House B by One Fine Day

Designed in 2016 by One Fine Day, this inspiring two-story house is located in Dreieich, Germany.

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Haus B is located in in the town of Dreieich, within the vicinity of Frankfurt am Main, Germany. Here the house is embedded in a quite typical suburban housing settlement that had been developed during the 1960s. Today, this settlement depicts both: the aesthetics of an increasingly wealthy, yet rather conservative and homogeneous suburban society during the so-called “Wirtschaftswunder” of post-war Germany; and a heavily plural and individualist approach towards the aesthetics of one’s own house that manifests itself in a rather eclectic collage of styles since the 1990s.


Haus B is based on strictly ordered geometrical relations that allow for a certain degree of elasticity in order to respond to the different demands of, the client, the place, or the building authority. While it is conceived of a careful reading of the place, the house needs to respond to the rather technical influencing factors of its site as well. The building stretches as an elongated volume from north-west to southeast and exploits solar gains while it protects the garden from the noisy street at its north side. The slightly deformed volume adopts the directions and comparably low heights of the neighbouring eave-lines. It is then raised at its centre in order to softly translate the obliqueness of the neighbouring roofs and blend them with the advantages of an explicitly modern flat roof..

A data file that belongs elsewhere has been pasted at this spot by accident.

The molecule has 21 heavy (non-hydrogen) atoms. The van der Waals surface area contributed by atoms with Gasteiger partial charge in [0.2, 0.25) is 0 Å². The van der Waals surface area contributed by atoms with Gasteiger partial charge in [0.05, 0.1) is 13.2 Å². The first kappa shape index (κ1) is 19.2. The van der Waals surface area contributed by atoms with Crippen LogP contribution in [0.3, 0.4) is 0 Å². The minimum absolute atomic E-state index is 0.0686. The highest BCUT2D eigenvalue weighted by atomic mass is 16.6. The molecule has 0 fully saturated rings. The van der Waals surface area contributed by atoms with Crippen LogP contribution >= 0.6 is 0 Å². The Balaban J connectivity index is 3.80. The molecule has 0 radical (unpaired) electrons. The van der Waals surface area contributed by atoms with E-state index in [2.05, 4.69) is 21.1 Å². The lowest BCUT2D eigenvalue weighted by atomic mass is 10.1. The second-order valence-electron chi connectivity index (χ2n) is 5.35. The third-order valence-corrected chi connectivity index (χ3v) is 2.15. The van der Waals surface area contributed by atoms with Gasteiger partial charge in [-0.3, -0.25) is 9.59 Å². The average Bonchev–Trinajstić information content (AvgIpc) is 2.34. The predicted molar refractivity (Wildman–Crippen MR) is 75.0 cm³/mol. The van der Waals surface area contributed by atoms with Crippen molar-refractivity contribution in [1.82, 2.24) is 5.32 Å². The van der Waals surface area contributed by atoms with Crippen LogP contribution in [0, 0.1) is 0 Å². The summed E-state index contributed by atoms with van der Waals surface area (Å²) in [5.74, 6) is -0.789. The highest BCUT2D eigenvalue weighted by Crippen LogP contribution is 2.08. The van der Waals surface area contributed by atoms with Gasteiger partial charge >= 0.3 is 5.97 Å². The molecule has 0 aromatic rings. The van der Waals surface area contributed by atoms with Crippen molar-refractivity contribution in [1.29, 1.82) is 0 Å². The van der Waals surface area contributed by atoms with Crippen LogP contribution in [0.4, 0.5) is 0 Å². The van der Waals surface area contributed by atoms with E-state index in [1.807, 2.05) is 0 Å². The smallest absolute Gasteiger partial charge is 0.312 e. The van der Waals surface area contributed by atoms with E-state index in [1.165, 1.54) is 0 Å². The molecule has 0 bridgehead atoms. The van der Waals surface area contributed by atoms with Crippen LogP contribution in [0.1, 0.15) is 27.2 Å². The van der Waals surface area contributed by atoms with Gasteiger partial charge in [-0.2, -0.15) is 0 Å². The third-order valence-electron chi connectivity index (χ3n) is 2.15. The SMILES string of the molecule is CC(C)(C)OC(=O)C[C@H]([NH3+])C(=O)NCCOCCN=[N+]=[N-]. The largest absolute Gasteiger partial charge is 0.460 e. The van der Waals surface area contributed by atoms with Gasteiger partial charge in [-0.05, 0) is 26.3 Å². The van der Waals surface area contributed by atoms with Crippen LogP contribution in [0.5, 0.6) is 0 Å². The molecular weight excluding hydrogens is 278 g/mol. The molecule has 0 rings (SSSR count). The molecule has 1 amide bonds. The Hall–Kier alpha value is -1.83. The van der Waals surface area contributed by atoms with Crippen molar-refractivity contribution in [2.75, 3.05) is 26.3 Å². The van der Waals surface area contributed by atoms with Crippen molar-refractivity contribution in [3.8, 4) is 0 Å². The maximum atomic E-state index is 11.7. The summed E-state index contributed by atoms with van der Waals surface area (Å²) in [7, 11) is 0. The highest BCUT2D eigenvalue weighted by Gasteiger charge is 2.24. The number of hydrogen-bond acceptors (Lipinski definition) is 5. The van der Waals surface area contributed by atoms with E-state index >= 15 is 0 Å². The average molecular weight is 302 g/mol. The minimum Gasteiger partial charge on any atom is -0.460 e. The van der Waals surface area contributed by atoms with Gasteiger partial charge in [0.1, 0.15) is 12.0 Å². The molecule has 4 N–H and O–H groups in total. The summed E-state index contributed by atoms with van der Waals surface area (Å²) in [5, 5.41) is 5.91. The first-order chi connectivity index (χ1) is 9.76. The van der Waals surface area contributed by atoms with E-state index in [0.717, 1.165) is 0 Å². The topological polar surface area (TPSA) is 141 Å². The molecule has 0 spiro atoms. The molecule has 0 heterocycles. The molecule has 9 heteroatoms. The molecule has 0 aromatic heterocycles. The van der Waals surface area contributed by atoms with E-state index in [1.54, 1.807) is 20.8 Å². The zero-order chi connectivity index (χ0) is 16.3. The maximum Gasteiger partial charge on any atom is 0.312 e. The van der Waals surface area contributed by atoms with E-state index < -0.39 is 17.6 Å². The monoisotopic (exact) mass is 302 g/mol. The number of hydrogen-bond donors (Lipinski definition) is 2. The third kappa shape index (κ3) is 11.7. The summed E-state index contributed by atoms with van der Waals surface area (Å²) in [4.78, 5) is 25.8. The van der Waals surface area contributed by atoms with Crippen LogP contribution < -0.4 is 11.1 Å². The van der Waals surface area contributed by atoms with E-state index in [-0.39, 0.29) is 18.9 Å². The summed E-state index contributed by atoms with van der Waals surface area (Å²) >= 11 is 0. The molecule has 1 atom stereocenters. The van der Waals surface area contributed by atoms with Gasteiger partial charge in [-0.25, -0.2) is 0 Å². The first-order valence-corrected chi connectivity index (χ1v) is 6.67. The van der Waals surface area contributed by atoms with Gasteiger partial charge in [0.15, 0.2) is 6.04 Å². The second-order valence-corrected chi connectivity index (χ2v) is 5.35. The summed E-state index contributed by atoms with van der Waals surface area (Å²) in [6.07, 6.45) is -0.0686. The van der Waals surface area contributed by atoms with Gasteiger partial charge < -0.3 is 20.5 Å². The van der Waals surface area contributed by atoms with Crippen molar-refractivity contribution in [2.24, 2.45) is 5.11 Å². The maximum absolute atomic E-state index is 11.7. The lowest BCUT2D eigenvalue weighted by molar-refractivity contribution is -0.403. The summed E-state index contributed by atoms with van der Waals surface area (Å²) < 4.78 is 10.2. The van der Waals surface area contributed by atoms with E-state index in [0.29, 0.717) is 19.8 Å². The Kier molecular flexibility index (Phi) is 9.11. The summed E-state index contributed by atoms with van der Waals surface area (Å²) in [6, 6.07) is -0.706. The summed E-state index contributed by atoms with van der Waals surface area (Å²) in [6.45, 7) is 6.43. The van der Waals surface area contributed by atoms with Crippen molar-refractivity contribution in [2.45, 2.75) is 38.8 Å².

House and garden

The house’s south-façade has to solve several important, yet contradictory functions at once: it has to be inviting and representative as it organizes the casual cohabitation of an everyday family-life. Here, the exploration of different outside spaces, such as the porch that preludes the front-door, the terrace that enlarges the adjacent living-room, the roof-terrace that completes the master bedroom and the roof-garden in front of the children’s rooms is used for both: it strengthens the connection of house and garden as well as it defines the building’s ‘Gestalt’.


The interior of Haus B is closely connected to this zone of transition. From here several well-known housing-typologies, such as an enfilade along the glass-façade, a gridded array of rather functional spaces, or a double-height space with gallery and open stair – all stretched across a split-level – blend to form a comparably rich and continuous living-landscape.


Haus B has been conceived and equipped to exceed the requirements of the latest German energy saving regulations (EnEV). It has been directed towards south/south-west in order to gain as much as possible solar energy during winter, whereby the projecting roofs and adjustable canvas blinds protect the interior from the sun during summertime. Next to the application of durable materials all exterior wall and roof surfaces contain up to 20cm thick layers of thermal insulation. All windows are at least double-glazed. A heat pump driven by solar panels provides the house’s heating and warm water-supply.

Photography by Roland Borgmann

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- by Matt Watts